WILLIAMSBURG — The Queen of Williamsburg, Lenora Russo, the local celebrity and fixture on Bedford Avenue, known for her impeccable vintage outfits, her big sunglasses and for chatting up anyone who would listen, has died. She was 91.
Russo, who lived North 11th Street and in the neighborhood for 68 years, died on Nov. 4, in NYU Hospital, according to Arthur's Funeral Home at 207 Nassau Avenue where her she'll be remembered on Monday Nov. 21 from 6 to 9 p.m.
She was dubbed "the Queen" in multiple short films and two DNAinfo profiles.
Russo could talk to old-timers and newcomers alike, said Paul Veneski, 52, a lifelong Williamsburg resident who'd known her since he was a child.
"She was like the ambassador of Williamsburg, she bridged the old with the new," Veneski said. "You had all the hipsters coming into the neighborhood. She became very friendly with them. They gravitated to her."
"She bridged the gap and joined the two together," he said. "She was good at that."
Russo was born in Manhattan and moved to Williamsburg in the 1940's. She worked for many years as a school bus matron and lived off a tiny pension she'd earned when she retired, those who knew her said.
For several decades Russo was involved in fighting to save the People's Fire House community center, once when neighbors wanted to shut it down, then again in the early 2000's when the city wanted to turn it into condominiums. Her activism then earned her a brief profile in New York Magazine in 2007.
But Russo really earned her notoriety in the neighborhood, with her reliable presence on Bedford Avenue where she'd stroll the block several times a week, giving young women unsolicited fashion advice (tattoos and piercings were uncivilized and better suited for Cannibals than young ladies) and chatting up anyone who would give her the time of day.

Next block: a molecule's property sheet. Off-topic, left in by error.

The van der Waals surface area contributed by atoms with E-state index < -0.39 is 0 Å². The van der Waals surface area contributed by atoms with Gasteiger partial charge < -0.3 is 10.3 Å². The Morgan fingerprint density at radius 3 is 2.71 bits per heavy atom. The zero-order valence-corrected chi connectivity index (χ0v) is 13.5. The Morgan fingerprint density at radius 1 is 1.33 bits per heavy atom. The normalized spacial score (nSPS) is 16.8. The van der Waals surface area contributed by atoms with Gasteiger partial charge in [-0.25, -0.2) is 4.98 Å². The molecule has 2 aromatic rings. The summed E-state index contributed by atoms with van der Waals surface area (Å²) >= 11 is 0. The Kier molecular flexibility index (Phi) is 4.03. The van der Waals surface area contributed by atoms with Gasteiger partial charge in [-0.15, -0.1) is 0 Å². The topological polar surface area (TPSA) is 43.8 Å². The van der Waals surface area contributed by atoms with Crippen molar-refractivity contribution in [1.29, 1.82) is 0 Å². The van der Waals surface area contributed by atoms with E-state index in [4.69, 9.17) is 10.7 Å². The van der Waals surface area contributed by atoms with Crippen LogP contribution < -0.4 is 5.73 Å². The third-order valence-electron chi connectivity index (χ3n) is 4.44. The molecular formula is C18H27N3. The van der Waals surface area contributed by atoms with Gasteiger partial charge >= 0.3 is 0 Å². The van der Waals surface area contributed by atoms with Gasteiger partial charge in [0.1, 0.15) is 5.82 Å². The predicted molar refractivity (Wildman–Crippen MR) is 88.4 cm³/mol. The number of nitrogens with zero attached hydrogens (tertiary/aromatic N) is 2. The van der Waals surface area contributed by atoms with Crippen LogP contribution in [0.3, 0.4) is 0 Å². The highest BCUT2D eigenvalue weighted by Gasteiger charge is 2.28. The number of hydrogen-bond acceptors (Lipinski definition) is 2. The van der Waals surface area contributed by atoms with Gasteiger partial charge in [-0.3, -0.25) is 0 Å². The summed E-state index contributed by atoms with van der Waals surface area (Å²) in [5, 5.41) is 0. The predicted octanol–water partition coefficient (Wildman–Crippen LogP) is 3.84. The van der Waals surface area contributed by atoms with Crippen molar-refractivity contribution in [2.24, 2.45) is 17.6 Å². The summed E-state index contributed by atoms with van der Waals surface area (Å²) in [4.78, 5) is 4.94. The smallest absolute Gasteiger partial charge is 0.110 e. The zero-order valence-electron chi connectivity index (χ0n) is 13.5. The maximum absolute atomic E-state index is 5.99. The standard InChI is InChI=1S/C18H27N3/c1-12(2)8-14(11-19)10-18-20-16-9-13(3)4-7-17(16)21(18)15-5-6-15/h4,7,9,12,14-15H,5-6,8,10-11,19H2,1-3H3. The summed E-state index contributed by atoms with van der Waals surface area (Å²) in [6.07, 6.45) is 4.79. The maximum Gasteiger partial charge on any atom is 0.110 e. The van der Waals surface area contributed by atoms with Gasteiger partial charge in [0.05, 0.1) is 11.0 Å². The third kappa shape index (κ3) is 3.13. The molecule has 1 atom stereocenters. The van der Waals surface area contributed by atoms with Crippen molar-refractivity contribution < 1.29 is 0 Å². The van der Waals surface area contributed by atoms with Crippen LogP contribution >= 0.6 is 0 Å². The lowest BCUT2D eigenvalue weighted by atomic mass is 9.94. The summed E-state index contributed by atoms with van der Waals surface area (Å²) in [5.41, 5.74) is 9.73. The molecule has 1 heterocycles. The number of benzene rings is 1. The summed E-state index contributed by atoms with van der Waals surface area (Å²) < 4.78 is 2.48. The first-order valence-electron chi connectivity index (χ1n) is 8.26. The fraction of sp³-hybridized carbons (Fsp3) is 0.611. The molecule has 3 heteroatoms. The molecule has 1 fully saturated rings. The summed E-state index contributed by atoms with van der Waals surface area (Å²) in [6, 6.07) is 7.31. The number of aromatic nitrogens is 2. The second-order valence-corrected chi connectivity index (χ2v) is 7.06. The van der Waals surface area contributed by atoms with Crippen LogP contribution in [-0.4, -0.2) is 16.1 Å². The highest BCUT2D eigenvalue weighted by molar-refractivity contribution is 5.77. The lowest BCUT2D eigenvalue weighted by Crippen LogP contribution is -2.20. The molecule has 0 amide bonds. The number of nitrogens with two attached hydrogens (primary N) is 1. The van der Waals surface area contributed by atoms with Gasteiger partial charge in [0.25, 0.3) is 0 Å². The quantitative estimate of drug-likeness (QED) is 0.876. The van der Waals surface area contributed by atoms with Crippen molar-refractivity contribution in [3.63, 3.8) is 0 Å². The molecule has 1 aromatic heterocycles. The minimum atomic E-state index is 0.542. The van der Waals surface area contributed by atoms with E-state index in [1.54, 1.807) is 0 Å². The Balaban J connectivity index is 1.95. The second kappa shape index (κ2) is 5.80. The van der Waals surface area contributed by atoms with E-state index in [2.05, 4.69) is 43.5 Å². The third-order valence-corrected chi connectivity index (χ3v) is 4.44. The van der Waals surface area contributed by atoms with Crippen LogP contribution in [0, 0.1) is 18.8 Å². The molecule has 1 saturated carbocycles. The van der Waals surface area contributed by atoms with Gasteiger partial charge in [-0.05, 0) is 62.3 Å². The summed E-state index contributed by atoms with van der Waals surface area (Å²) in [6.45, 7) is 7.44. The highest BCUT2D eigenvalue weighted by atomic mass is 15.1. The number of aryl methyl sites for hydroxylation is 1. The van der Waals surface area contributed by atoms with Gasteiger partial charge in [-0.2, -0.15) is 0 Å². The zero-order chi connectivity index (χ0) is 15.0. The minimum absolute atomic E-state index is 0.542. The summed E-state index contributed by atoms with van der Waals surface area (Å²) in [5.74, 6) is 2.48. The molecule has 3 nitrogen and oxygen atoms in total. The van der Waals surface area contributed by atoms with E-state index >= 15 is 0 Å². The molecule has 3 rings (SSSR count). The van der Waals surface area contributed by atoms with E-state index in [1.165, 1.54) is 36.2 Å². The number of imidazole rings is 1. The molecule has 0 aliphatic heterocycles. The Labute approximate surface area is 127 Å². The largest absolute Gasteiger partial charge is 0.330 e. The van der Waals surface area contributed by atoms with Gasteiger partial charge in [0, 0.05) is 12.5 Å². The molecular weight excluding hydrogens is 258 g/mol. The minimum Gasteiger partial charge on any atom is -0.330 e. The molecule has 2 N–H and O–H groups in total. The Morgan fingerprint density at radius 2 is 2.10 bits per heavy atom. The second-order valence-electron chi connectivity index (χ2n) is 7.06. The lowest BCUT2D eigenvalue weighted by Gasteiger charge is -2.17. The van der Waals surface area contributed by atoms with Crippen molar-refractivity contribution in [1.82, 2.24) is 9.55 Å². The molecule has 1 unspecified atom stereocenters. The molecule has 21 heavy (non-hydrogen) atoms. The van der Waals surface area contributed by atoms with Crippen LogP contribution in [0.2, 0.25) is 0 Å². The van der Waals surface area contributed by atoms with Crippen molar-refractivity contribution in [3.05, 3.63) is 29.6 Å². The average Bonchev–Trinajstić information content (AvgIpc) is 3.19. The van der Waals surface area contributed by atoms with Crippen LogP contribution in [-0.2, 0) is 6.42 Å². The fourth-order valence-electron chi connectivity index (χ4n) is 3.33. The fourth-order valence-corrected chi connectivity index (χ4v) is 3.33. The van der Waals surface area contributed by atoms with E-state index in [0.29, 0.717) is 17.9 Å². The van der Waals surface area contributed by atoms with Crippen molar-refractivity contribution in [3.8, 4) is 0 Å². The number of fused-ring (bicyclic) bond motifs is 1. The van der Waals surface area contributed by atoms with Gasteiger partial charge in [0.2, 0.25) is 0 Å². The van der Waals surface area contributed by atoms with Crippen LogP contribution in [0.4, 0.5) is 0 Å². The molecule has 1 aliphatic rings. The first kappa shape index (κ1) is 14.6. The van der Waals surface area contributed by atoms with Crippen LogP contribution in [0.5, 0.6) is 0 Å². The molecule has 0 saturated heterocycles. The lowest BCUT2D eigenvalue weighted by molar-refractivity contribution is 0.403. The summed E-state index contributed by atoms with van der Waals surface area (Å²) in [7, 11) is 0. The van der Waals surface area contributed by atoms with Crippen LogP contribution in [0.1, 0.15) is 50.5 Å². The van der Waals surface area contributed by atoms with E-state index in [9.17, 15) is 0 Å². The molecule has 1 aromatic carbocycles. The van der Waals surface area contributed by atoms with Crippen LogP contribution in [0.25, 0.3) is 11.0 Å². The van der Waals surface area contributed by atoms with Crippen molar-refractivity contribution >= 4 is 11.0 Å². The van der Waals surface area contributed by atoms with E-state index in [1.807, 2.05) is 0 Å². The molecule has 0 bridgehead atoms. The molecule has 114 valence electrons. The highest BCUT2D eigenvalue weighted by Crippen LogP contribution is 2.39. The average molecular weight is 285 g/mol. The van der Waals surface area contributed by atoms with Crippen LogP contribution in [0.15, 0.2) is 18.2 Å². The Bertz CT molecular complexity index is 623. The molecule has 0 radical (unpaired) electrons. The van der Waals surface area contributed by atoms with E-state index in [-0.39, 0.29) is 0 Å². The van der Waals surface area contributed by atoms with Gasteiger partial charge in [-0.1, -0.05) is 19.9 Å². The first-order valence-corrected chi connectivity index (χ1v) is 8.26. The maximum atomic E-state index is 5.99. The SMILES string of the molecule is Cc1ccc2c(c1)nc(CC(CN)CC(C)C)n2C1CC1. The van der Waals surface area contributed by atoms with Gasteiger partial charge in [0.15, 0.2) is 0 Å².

How often did she stop in for a slice?
"To pay for it? Not often," said Dan Clayton, 31, manager at the Bedford Avenue pizza joint with a laugh, who said they'd likely be commemorating Russo with a special menu item later on Friday.
"She still owes me $5.50 another worker chimed in," with a chuckle.
Another of her favorite haunts was Kasia's Restaurant, on the corner of Bedford and North 9th, where she'd come for the chicken soup. Server there Kamil Kawa, 32, described her as "very sassy."
"She would sing a lot," he said. "The guy in the kitchen, she used to blow him kisses."
Others recalled her singing at family functions, weddings, community gatherings she would reliably grab the microphone and belt a song out of tune.
One of her favorite jingles, she'd accompany it with risqué gestures to her chest.
"If you like my peaches why don't you shake my tree," she'd say, and often boasted about her figure as a younger lass.
"When I was 19, honey, not that I wanna brag, I was a beauty. I was a beauty. I used to cause car crashes here," she told DNAinfo in a 2014 interview.
Though, Russo's claims might seem hyperbolic, but Veneski confirmed that, yes, Russo had been a looker.
"She had great figure," he said.
Her reliable optimism, her humor and her big mouth, will be missed at the Fire House and Bedford Avenue, those who knew her said.
After all, in 68 years, this place had become an inseparable part of who she was, she told DNAinfo.
"I love this neighborhood, especially now at this age. Don’t forget… it’s part of me," she said. "I know everybody here. You know my title is “Queen of Williamsburg.”"